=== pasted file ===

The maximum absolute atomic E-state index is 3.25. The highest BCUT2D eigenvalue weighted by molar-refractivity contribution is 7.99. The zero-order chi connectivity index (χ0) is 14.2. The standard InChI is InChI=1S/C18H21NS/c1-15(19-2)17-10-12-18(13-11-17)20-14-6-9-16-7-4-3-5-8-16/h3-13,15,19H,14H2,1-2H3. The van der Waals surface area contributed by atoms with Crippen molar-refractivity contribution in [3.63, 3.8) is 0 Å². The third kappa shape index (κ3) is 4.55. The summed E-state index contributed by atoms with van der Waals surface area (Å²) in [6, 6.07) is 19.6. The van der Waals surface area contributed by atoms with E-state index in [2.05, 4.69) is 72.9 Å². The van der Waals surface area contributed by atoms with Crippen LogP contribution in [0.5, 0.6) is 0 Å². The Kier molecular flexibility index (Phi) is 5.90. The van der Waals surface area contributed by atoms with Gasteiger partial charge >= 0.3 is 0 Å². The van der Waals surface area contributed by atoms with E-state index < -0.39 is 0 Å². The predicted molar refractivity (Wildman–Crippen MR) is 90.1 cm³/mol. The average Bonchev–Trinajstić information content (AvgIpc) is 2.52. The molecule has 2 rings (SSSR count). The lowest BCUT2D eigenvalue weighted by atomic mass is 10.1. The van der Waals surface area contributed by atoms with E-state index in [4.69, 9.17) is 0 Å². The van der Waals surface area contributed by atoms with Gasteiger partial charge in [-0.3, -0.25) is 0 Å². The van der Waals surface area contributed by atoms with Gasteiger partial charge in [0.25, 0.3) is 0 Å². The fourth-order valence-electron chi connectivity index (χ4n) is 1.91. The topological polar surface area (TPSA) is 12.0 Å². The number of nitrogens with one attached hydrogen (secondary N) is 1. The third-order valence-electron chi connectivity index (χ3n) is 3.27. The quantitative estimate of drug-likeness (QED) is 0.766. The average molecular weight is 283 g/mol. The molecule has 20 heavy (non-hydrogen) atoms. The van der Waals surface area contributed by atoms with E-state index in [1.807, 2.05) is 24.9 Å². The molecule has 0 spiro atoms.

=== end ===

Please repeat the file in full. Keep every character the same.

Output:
The maximum absolute atomic E-state index is 3.25. The highest BCUT2D eigenvalue weighted by molar-refractivity contribution is 7.99. The zero-order chi connectivity index (χ0) is 14.2. The standard InChI is InChI=1S/C18H21NS/c1-15(19-2)17-10-12-18(13-11-17)20-14-6-9-16-7-4-3-5-8-16/h3-13,15,19H,14H2,1-2H3. The van der Waals surface area contributed by atoms with Crippen molar-refractivity contribution in [3.63, 3.8) is 0 Å². The third kappa shape index (κ3) is 4.55. The summed E-state index contributed by atoms with van der Waals surface area (Å²) in [6, 6.07) is 19.6. The van der Waals surface area contributed by atoms with E-state index in [2.05, 4.69) is 72.9 Å². The van der Waals surface area contributed by atoms with Crippen LogP contribution in [0.5, 0.6) is 0 Å². The Kier molecular flexibility index (Phi) is 5.90. The van der Waals surface area contributed by atoms with Gasteiger partial charge >= 0.3 is 0 Å². The van der Waals surface area contributed by atoms with E-state index < -0.39 is 0 Å². The predicted molar refractivity (Wildman–Crippen MR) is 90.1 cm³/mol. The average Bonchev–Trinajstić information content (AvgIpc) is 2.52. The molecule has 2 rings (SSSR count). The lowest BCUT2D eigenvalue weighted by atomic mass is 10.1. The van der Waals surface area contributed by atoms with E-state index in [4.69, 9.17) is 0 Å². The van der Waals surface area contributed by atoms with Gasteiger partial charge in [-0.3, -0.25) is 0 Å². The van der Waals surface area contributed by atoms with Gasteiger partial charge in [0.25, 0.3) is 0 Å². The fourth-order valence-electron chi connectivity index (χ4n) is 1.91. The topological polar surface area (TPSA) is 12.0 Å². The number of nitrogens with one attached hydrogen (secondary N) is 1. The third-order valence-electron chi connectivity index (χ3n) is 3.27. The quantitative estimate of drug-likeness (QED) is 0.766. The average molecular weight is 283 g/mol. The molecule has 20 heavy (non-hydrogen) atoms. The van der Waals surface area contributed by atoms with E-state index in [1.807, 2.05) is 24.9 Å². The molecule has 0 spiro atoms.